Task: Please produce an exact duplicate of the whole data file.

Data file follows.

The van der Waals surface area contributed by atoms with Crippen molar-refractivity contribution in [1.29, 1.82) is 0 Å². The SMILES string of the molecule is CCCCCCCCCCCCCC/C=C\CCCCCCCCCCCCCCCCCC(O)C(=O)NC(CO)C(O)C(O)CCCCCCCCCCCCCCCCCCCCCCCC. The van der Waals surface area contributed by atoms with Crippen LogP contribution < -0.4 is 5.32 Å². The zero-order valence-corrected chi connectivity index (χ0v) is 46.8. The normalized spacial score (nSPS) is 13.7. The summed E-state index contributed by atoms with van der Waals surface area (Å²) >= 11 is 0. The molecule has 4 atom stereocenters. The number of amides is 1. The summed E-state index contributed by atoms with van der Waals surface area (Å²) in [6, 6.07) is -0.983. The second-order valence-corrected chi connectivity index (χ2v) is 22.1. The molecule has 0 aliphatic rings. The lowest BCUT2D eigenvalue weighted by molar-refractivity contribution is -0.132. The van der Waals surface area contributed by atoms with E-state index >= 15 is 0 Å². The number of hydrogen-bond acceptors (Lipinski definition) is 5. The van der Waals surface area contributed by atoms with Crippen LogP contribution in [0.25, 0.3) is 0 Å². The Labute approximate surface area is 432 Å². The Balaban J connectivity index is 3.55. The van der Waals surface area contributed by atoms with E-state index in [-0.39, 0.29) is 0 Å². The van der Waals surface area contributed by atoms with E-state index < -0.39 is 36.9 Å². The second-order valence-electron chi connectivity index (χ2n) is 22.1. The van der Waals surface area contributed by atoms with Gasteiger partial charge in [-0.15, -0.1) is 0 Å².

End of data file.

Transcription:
The van der Waals surface area contributed by atoms with Crippen molar-refractivity contribution in [1.29, 1.82) is 0 Å². The SMILES string of the molecule is CCCCCCCCCCCCCC/C=C\CCCCCCCCCCCCCCCCCC(O)C(=O)NC(CO)C(O)C(O)CCCCCCCCCCCCCCCCCCCCCCCC. The van der Waals surface area contributed by atoms with Crippen LogP contribution < -0.4 is 5.32 Å². The zero-order valence-corrected chi connectivity index (χ0v) is 46.8. The normalized spacial score (nSPS) is 13.7. The summed E-state index contributed by atoms with van der Waals surface area (Å²) >= 11 is 0. The molecule has 4 atom stereocenters. The number of amides is 1. The summed E-state index contributed by atoms with van der Waals surface area (Å²) in [6, 6.07) is -0.983. The second-order valence-corrected chi connectivity index (χ2v) is 22.1. The molecule has 0 aliphatic rings. The lowest BCUT2D eigenvalue weighted by molar-refractivity contribution is -0.132. The van der Waals surface area contributed by atoms with E-state index >= 15 is 0 Å². The number of hydrogen-bond acceptors (Lipinski definition) is 5. The van der Waals surface area contributed by atoms with Crippen LogP contribution in [0.25, 0.3) is 0 Å². The Labute approximate surface area is 432 Å². The Balaban J connectivity index is 3.55. The van der Waals surface area contributed by atoms with E-state index in [-0.39, 0.29) is 0 Å². The van der Waals surface area contributed by atoms with E-state index < -0.39 is 36.9 Å². The second-order valence-electron chi connectivity index (χ2n) is 22.1. The van der Waals surface area contributed by atoms with Gasteiger partial charge in [-0.15, -0.1) is 0 Å².